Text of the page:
Piers Morgan on Beyonce's 'Lemonade': "It Smacks of Shameless Exploitation"
"I preferred the old Beyoncé. ... The one who didn’t use grieving mothers to shift records and further fill her already massively enriched purse," Morgan writes in an op-ed for the Daily Mail.
Days after Beyonce premiered her politically-charged HBO special Lemonade, Piers Morgan's latest controversial column targets the singer's recent transition from musician to "militant activist."
In an essay for the Daily Mail, titled "Jay-Z’s not the only one who needs to be nervous about Beyonce, the born-again-black woman with a political mission," Morgan recalls interviewing Beyonce at President Barack Obama's inaugural ball in 2008 and meeting a "bright, warm, funny, sharp" star "at pains to be seen as an entertainer and musician and not as a black woman who sings."
He remembers the singer, when asked if she ever experienced racism in her childhood, saying, "I feel like with my career I’ve now broken barriers. I don’t think people think about my race. ... It’s not about color and race, and I’m happy that’s changing."
"Now, it seems to be the complete opposite," Morgan writes. "The new Beyonce wants to be seen as a black woman political activist first and foremost, entertainer and musician second."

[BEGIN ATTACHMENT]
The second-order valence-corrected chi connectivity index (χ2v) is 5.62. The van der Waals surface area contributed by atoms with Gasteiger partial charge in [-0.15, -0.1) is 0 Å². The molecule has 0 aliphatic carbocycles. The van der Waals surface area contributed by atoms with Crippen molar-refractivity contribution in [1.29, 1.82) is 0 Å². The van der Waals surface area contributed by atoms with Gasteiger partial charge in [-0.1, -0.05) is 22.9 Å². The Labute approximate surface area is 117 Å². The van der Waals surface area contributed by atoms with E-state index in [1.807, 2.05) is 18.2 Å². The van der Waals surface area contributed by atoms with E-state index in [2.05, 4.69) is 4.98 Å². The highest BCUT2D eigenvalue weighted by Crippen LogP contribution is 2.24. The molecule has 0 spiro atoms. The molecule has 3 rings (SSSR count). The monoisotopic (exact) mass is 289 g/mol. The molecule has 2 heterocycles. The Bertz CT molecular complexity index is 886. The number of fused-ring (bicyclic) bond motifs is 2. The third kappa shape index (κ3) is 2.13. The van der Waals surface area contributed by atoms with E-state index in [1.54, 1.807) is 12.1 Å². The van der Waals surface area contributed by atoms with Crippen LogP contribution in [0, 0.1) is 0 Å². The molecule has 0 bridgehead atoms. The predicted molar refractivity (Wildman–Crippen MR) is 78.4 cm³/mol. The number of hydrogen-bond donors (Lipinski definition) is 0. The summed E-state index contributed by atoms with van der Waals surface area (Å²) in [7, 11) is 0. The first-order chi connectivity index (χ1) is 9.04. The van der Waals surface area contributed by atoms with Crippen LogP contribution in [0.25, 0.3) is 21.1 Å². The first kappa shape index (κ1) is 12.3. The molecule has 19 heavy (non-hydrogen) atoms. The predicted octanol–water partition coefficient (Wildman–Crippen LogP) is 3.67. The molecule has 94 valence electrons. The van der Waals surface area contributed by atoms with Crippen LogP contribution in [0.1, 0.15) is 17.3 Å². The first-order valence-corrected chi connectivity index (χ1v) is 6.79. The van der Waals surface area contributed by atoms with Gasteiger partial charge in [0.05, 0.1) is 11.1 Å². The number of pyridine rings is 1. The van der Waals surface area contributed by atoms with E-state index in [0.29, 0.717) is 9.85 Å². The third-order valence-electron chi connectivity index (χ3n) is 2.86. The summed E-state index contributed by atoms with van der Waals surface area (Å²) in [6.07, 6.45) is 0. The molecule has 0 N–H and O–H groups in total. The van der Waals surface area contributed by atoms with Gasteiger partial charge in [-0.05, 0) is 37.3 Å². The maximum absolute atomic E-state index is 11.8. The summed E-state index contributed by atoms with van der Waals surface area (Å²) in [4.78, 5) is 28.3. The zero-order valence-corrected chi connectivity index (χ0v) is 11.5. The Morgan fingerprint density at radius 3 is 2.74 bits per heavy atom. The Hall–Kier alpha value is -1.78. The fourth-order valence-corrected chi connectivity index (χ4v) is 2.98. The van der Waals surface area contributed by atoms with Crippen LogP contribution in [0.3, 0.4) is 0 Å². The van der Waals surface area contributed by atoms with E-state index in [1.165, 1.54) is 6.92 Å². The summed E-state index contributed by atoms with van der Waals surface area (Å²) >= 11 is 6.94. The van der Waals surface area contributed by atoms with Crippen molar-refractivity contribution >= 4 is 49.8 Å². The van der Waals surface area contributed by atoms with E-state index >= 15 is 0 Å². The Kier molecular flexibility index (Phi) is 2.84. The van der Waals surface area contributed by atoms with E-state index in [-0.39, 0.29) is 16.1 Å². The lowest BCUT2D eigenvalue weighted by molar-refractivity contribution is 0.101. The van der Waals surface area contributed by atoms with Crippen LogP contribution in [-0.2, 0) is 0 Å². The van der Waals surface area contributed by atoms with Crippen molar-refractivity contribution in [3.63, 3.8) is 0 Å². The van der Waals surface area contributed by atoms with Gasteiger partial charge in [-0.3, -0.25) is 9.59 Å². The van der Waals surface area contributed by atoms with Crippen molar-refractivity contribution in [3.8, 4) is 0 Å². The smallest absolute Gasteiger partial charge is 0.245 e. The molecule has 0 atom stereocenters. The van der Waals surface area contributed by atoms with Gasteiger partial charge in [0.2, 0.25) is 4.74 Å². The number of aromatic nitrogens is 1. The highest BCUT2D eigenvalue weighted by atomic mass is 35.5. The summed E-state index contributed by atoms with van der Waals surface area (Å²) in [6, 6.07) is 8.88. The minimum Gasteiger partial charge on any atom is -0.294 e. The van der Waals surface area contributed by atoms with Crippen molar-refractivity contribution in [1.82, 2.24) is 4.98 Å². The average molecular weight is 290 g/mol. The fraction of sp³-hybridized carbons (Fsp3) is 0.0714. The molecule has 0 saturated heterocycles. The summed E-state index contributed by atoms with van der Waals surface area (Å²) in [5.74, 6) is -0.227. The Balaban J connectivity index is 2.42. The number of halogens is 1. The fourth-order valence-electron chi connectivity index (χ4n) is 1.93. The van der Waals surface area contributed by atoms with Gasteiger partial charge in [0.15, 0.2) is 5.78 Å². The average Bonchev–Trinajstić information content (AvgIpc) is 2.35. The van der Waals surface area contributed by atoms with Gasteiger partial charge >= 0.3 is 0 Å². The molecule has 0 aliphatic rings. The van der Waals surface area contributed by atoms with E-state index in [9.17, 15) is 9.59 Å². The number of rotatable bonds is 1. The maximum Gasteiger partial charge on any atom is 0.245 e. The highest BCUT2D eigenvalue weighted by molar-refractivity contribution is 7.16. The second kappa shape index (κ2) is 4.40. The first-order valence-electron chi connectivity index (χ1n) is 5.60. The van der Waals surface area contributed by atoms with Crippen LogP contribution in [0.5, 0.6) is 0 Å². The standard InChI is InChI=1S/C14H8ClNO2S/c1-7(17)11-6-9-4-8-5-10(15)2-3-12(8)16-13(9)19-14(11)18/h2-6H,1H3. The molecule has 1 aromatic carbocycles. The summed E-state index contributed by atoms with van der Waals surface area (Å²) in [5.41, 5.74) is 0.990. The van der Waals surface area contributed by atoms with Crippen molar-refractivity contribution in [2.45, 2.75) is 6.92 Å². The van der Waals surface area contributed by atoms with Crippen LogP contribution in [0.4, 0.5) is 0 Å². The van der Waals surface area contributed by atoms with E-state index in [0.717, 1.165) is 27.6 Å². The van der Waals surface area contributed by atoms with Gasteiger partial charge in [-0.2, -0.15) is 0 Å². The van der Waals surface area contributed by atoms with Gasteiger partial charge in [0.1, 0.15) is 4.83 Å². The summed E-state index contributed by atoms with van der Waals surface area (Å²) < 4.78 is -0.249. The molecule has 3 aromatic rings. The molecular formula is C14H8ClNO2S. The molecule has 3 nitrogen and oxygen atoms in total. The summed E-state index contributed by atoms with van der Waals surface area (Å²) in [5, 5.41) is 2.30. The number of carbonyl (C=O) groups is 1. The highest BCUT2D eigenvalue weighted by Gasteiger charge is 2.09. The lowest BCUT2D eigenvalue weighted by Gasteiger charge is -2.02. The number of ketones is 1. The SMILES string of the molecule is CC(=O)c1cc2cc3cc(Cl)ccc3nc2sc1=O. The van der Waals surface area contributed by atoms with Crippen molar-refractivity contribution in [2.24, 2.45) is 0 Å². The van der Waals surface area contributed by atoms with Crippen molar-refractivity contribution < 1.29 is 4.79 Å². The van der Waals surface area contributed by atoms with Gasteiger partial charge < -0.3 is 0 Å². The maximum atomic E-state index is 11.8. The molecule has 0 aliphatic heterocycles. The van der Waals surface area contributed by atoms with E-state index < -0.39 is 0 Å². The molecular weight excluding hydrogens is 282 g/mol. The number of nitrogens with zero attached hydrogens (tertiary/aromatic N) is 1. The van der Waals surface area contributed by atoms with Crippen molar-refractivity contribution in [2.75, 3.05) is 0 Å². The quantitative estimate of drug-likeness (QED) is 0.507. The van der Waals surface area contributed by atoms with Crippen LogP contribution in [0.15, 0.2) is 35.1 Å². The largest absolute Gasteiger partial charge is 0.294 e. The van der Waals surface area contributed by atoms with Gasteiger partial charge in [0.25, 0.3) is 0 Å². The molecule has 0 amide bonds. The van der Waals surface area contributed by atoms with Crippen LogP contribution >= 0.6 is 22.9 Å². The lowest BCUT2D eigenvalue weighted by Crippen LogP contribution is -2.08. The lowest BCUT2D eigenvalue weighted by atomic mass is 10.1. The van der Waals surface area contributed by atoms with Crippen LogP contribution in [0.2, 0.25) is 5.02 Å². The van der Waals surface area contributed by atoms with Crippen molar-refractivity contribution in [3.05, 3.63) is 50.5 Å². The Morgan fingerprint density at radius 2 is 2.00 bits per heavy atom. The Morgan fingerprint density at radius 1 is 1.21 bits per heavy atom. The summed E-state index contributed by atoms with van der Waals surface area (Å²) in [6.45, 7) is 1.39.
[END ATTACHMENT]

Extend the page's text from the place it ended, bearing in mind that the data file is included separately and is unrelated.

He cites her recent music video for "Formation," which contained references of the Black Lives Matter movement, and her Super Bowl 50 halftime performance, which alluded to the Black Panthers.
Morgan questions Beyonce's intentions for showing the grieving mothers of Mike Brown and Trayvon Martin in her video for "Lemonade," contending that both women were exploited to promote her album.
"I have huge personal sympathy for both women and there is no doubt that African-Americans have been treated appallingly by certain rogue elements within the country’s police forces," he writes. "But I felt very uneasy watching these women being used in this way to sell an album. It smacks of shameless exploitation."